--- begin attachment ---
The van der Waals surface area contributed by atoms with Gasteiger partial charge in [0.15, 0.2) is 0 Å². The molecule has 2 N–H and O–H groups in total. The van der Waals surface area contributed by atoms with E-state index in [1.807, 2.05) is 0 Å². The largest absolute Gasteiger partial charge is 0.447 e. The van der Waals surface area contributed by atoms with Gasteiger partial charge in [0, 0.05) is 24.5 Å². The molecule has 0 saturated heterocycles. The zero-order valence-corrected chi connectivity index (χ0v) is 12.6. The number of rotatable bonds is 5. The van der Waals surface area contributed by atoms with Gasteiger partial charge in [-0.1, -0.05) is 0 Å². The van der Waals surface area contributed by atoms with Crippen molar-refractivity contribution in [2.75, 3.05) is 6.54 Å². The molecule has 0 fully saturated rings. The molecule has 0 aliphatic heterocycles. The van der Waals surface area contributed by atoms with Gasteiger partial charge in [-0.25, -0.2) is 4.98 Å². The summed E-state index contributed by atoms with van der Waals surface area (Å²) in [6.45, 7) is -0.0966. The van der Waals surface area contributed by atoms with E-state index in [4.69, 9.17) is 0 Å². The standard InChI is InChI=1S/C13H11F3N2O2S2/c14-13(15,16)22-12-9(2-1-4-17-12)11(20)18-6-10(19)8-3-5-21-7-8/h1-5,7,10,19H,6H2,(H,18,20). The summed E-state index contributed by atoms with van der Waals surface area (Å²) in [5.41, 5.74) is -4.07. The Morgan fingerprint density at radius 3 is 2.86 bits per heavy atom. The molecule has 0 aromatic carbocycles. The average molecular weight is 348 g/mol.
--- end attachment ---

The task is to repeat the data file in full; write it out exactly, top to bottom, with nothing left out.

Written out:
The van der Waals surface area contributed by atoms with Gasteiger partial charge in [0.15, 0.2) is 0 Å². The molecule has 2 N–H and O–H groups in total. The van der Waals surface area contributed by atoms with E-state index in [1.807, 2.05) is 0 Å². The largest absolute Gasteiger partial charge is 0.447 e. The van der Waals surface area contributed by atoms with Gasteiger partial charge in [0, 0.05) is 24.5 Å². The molecule has 0 saturated heterocycles. The zero-order valence-corrected chi connectivity index (χ0v) is 12.6. The number of rotatable bonds is 5. The van der Waals surface area contributed by atoms with Gasteiger partial charge in [-0.1, -0.05) is 0 Å². The van der Waals surface area contributed by atoms with Crippen molar-refractivity contribution in [2.75, 3.05) is 6.54 Å². The molecule has 0 fully saturated rings. The molecule has 0 aliphatic heterocycles. The van der Waals surface area contributed by atoms with Gasteiger partial charge in [-0.25, -0.2) is 4.98 Å². The summed E-state index contributed by atoms with van der Waals surface area (Å²) in [6.45, 7) is -0.0966. The van der Waals surface area contributed by atoms with E-state index in [4.69, 9.17) is 0 Å². The standard InChI is InChI=1S/C13H11F3N2O2S2/c14-13(15,16)22-12-9(2-1-4-17-12)11(20)18-6-10(19)8-3-5-21-7-8/h1-5,7,10,19H,6H2,(H,18,20). The summed E-state index contributed by atoms with van der Waals surface area (Å²) in [5.41, 5.74) is -4.07. The Morgan fingerprint density at radius 3 is 2.86 bits per heavy atom. The molecule has 0 aromatic carbocycles. The average molecular weight is 348 g/mol.